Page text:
Traveling around Japan was insightful and unfamiliar at the same time. I grew to appreciate and understand the way of life in Tokyo, but also experinced culture shock along the way.
Arriving in Tokyo, the first thing that caught my attention was how animated the city was. Several buildings are adorned with bright colors and adorable characters. Street signs, subway platform doors, and even mail boxes consist of something colorful and animated. Construction sites have kawaii animations on their traffic cones and bus seats are lined with character covered fabric. It was a change to see public spaces decorated this way.
When we think of Japenese food, sushi may come to mind first. Being that Japan is an island, seafood will always find a way to your dish. Cooked fish, white rice, miso soup, & green tea are all essential in Japenese meals. These play a big part in Japanese cuisine, but you will discover many more unfamiliar foods. Besides this, almost all restaurants and cafés hand out towelettes before you dine, something not readily practiced in other countries.
The city is well respected, and kept clean. Trash cans and recycle bins are located outside convenience stores or next to vending machines, keeping litter to a minimum. You might even see a store owner pick up the tiniest peice of trash on the sidewalk outside their shop. In addition, you might have read about the medical masks people wear in Japan when they are sick. These things are the norm, and you will see people wearing them all the time. They sell these masks everywhere, and they even come in different colors.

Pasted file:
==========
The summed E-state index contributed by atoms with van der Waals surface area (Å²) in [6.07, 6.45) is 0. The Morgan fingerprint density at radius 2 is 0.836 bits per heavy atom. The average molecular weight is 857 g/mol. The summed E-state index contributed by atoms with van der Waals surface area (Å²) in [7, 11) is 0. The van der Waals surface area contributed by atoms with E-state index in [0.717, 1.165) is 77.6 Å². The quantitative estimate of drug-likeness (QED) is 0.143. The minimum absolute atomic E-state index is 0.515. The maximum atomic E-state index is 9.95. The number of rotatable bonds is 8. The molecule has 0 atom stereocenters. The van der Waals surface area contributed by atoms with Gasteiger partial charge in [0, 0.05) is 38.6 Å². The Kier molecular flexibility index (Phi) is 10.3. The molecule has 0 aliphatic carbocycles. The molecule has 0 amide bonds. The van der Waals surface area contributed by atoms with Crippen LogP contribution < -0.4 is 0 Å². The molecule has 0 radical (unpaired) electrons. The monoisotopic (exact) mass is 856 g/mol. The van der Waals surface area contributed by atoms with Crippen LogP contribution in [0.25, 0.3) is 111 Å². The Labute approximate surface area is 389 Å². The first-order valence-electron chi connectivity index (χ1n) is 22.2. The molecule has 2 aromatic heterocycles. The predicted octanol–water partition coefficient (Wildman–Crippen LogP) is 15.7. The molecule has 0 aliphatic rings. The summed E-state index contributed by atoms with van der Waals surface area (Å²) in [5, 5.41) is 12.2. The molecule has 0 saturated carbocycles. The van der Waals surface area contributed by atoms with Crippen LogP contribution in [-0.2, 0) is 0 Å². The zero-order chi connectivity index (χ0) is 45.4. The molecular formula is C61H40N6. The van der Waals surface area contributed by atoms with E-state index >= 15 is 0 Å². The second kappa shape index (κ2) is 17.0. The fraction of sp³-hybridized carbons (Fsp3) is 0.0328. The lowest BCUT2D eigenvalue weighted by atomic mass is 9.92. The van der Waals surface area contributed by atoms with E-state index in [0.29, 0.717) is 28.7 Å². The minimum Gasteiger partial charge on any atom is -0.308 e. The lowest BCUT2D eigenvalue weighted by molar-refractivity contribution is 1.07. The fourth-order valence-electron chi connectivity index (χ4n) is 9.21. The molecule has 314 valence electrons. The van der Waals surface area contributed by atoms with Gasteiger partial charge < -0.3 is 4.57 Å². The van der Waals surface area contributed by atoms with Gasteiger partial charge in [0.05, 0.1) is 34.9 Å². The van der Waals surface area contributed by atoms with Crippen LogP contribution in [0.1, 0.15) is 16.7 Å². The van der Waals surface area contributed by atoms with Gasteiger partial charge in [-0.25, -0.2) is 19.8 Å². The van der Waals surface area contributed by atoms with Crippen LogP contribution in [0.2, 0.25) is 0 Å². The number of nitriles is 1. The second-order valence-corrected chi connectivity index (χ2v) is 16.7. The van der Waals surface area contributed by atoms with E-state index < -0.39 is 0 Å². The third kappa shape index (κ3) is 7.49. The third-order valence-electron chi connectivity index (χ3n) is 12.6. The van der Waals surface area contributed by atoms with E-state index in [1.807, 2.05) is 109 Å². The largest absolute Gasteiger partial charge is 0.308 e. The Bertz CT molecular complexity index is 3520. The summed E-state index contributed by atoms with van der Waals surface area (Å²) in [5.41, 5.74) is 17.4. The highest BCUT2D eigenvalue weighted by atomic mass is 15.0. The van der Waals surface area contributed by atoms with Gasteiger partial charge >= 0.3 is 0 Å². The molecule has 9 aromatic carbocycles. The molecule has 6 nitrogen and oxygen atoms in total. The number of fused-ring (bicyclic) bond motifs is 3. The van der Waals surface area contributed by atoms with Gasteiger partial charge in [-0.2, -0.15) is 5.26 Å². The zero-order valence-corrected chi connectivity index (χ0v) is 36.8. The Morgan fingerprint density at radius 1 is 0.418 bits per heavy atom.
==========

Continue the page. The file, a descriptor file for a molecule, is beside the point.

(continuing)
4. Weight & Size
I enjoy people watching, so one thing I definitely noticed in Japan is that everyone is slenderly built. Japanese people tend to have small frames, or thin and lean bodies. It is customary to see people in America of all different shapes and sizes. My conclusion is that everyone in Japan is accustomed to walking or everyone keeps a healthy diet. Furthermore, this leads to a difference in size proportions. Be aware that a size large at home is not a size large in Tokyo.
Japan is a safe country. During my visit, I felt comfortable, safe, and secure the entire time. On the other hand, I became aware what saftey means to Japaense people. In my experience, I witnessed a little girl, about 6 or 7 years old, using the subway by herself. Initially this came as a shock to me, but this is actually common practice in Japan. At a young age, children learn to use public transportation to go to school on their own. This was my biggest culture shock, but I quickly came to understand the sense of community in the Japenese culture.
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